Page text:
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Neural Plasticity
Volume 2013, Article ID 954302, 8 pages
http://dx.doi.org/10.1155/2013/954302
Research Article

Presynaptic Glycine Receptors Increase GABAergic Neurotransmission in Rat Periaqueductal Gray Neurons

Department of Pharmacology, School of Dentistry, Kyungpook National University, Daegu 700-412, Republic of Korea

Received 24 May 2013; Revised 6 July 2013; Accepted 31 July 2013

Academic Editor: Dong-ho Youn

Copyright © 2013 Kwi-Hyung Choi et al. This is an open access article distributed under the Creative Commons Attribution License, which permits unrestricted use, distribution, and reproduction in any medium, provided the original work is properly cited.

Abstract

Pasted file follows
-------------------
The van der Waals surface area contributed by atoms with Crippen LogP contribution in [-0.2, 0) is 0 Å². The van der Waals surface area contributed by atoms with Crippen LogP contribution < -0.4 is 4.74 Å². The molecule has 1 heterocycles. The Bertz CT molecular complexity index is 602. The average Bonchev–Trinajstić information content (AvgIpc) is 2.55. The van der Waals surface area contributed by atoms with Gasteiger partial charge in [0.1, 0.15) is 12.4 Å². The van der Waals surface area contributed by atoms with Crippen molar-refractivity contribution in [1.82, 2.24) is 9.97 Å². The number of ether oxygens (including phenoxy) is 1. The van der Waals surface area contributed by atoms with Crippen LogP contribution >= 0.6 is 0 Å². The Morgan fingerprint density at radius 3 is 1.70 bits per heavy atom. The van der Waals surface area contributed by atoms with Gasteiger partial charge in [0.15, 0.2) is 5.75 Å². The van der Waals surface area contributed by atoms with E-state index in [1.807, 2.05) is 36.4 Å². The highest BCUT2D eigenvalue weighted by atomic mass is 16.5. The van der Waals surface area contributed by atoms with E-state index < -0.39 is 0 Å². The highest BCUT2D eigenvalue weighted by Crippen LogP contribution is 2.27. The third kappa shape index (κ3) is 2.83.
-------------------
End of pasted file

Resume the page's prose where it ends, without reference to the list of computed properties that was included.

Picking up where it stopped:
The periaqueductal gray (PAG) is involved in the central regulation of nociceptive transmission by affecting the descending inhibitory pathway. In the present study, we have addressed the functional role of presynaptic glycine receptors in spontaneous glutamatergic transmission. Spontaneous EPSCs (sEPSCs) were recorded in mechanically dissociated rat PAG neurons using a conventional whole-cell patch recording technique under voltage-clamp conditions. The application of glycine (100 µM) significantly increased the frequency of sEPSCs, without affecting the amplitude of sEPSCs. The glycine-induced increase in sEPSC frequency was blocked by 1 µM strychnine, a specific glycine receptor antagonist. The results suggest that glycine acts on presynaptic glycine receptors to increase the probability of glutamate release from excitatory nerve terminals. The glycine-induced increase in sEPSC frequency completely disappeared either in the presence of tetrodotoxin or Cd2+, voltage-gated Na+, or Ca2+ channel blockers, suggesting that the activation of presynaptic glycine receptors might depolarize excitatory nerve terminals. The present results suggest that presynaptic glycine receptors can regulate the excitability of PAG neurons by enhancing glutamatergic transmission and therefore play an important role in the regulation of various physiological functions mediated by the PAG.